SANAA, Yemen — Aircraft from the Saudi-led coalition battling Shiite rebels in Yemen struck targets in several cities on Sunday, including the capital, security officials said, as fighting raged across the country.
The continued airstrikes and combat between rival factions on the ground underline how a negotiated peace remains elusive in the Arab world's poorest country. They also come despite a Saudi announcement last week saying coalition operations would scale down and shift to focus on diplomacy, humanitarian and counter-terrorism issues.
The Sunday airstrikes began just after midnight, officials said, hitting a military base known to be an arms depot on the outskirts of Sanaa, as well as sites near the presidential palace where weapons were being moved.
In the southern port city of Aden, they said air raids targeted the rebels, known as Houthis, as street fighting between them and forces loyal to exiled President Abed Rabbo Mansour Hadi continued. They spoke on condition of anonymity because they were not authorized to brief journalists.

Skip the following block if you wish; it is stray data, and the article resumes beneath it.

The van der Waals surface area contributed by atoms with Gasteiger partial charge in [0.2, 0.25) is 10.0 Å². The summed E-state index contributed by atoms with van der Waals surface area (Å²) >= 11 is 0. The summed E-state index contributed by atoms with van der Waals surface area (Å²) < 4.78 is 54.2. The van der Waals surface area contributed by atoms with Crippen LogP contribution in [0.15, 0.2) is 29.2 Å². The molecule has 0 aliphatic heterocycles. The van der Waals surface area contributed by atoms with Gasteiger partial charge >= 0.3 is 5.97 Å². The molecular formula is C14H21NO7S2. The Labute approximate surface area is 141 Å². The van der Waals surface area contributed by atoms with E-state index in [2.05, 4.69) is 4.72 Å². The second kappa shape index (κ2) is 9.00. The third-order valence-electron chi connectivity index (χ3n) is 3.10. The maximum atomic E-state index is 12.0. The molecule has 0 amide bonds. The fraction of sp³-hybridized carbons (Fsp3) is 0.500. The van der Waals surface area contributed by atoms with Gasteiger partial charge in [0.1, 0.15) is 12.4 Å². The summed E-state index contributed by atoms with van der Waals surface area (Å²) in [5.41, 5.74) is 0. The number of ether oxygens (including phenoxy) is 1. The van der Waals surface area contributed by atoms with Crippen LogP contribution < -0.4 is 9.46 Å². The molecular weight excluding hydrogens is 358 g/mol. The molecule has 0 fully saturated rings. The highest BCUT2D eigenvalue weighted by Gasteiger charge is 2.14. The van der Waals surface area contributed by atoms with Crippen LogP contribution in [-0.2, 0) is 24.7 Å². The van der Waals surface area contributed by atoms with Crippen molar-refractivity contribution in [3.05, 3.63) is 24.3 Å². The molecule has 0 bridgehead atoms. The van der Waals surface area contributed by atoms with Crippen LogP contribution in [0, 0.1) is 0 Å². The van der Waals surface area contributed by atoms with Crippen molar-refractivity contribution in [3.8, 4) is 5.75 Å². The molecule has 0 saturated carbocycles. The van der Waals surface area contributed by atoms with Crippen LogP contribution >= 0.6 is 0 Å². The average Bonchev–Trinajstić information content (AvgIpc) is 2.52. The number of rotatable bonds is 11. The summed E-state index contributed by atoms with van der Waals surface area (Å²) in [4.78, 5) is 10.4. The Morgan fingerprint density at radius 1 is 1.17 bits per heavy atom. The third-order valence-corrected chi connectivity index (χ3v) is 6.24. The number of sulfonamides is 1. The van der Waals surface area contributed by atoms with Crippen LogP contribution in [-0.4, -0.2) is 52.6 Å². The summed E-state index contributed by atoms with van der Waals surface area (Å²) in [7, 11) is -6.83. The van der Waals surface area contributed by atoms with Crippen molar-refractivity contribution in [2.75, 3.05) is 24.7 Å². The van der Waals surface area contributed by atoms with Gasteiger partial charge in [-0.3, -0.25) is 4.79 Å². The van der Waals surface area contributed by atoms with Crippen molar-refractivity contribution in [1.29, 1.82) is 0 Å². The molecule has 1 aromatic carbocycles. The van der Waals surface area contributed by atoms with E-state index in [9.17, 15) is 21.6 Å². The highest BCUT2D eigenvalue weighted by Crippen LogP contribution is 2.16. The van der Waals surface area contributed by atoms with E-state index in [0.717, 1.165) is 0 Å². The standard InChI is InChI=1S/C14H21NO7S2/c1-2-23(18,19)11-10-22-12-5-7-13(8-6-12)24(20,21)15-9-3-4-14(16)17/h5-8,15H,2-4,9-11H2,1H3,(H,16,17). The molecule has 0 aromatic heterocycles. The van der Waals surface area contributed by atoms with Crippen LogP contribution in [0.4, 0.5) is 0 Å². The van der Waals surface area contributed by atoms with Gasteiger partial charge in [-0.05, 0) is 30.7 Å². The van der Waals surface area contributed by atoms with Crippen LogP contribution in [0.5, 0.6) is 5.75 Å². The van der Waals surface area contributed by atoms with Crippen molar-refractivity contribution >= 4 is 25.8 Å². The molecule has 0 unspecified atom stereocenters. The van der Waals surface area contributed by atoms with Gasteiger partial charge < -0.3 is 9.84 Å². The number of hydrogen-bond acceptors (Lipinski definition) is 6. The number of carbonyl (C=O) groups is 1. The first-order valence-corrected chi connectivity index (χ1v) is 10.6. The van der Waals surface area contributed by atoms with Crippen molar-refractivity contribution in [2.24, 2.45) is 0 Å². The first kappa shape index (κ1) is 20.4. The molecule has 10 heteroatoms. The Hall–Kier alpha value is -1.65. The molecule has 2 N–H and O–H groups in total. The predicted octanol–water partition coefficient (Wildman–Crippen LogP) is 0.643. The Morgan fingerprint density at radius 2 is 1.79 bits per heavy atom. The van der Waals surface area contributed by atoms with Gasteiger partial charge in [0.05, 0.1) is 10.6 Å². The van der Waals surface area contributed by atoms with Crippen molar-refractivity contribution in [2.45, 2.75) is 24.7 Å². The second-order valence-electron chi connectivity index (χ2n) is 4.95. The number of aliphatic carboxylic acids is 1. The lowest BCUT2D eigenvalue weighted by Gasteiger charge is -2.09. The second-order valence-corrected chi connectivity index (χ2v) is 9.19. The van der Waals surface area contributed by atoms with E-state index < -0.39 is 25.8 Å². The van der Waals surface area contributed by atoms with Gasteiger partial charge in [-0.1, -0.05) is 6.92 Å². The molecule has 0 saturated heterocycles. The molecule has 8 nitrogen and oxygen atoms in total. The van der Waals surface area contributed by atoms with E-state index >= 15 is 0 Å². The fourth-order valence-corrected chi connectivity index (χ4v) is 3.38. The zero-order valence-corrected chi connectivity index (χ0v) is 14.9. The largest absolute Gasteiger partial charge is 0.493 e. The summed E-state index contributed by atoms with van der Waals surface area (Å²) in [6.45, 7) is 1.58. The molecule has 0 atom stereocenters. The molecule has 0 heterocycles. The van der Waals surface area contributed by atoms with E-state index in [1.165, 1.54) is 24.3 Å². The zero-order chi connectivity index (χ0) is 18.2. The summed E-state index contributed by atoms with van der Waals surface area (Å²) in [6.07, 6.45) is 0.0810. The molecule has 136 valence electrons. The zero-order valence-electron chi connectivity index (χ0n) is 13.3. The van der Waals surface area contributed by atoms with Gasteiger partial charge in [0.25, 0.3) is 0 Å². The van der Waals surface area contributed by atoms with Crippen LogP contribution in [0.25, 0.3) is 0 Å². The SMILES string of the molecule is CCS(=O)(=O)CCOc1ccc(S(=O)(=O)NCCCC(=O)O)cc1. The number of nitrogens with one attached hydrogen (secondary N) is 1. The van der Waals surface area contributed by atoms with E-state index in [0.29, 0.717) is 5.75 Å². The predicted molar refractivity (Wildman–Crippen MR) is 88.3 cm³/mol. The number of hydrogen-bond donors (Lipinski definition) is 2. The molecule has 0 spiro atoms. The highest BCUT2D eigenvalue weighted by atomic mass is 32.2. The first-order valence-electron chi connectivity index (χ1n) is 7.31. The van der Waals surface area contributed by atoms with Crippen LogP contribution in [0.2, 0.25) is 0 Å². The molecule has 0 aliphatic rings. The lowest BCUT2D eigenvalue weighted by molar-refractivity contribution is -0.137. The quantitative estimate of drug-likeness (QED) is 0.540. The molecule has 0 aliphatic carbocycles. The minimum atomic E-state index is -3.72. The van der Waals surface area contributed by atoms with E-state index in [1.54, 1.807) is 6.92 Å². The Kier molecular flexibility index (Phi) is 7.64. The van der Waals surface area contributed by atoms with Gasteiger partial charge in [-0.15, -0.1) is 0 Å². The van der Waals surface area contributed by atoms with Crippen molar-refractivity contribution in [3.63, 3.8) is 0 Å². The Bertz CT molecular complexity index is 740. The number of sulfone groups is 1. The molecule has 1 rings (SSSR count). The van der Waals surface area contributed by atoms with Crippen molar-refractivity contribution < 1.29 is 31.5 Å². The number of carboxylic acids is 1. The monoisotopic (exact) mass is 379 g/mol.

The Houthis are allied with military units loyal to former President Ali Abdullah Saleh against the coalition and pro-Hadi forces. Although Hadi is Yemen's internationally recognized leader, he was forced to flee his stronghold of Aden last month as the Houthis advanced toward the port. The Saudi-led coalition began conducting airstrikes against rebel positions a day later on March 26.
Hadi is now in the Saudi capital of Riyadh. The Houthis still control much of the country.
Also Sunday, pro-Saleh forces battled tribesman in the central Marib province, where coalition airstrikes also hit targets. The officials added that the jets also struck pro-rebel sites in Shabwa and Lahj provinces.
The Sunni Arab countries in the coalition and their Western supporters say the Houthis get their arms from Shiite powerhouse Iran. Tehran and the rebels deny that, although the Islamic Republic has given political and humanitarian support to the Shiite group.
The United Nations said Friday that the war is causing a particularly bloody toll among civilians, killing over 550 of them in the past month, including 115 children.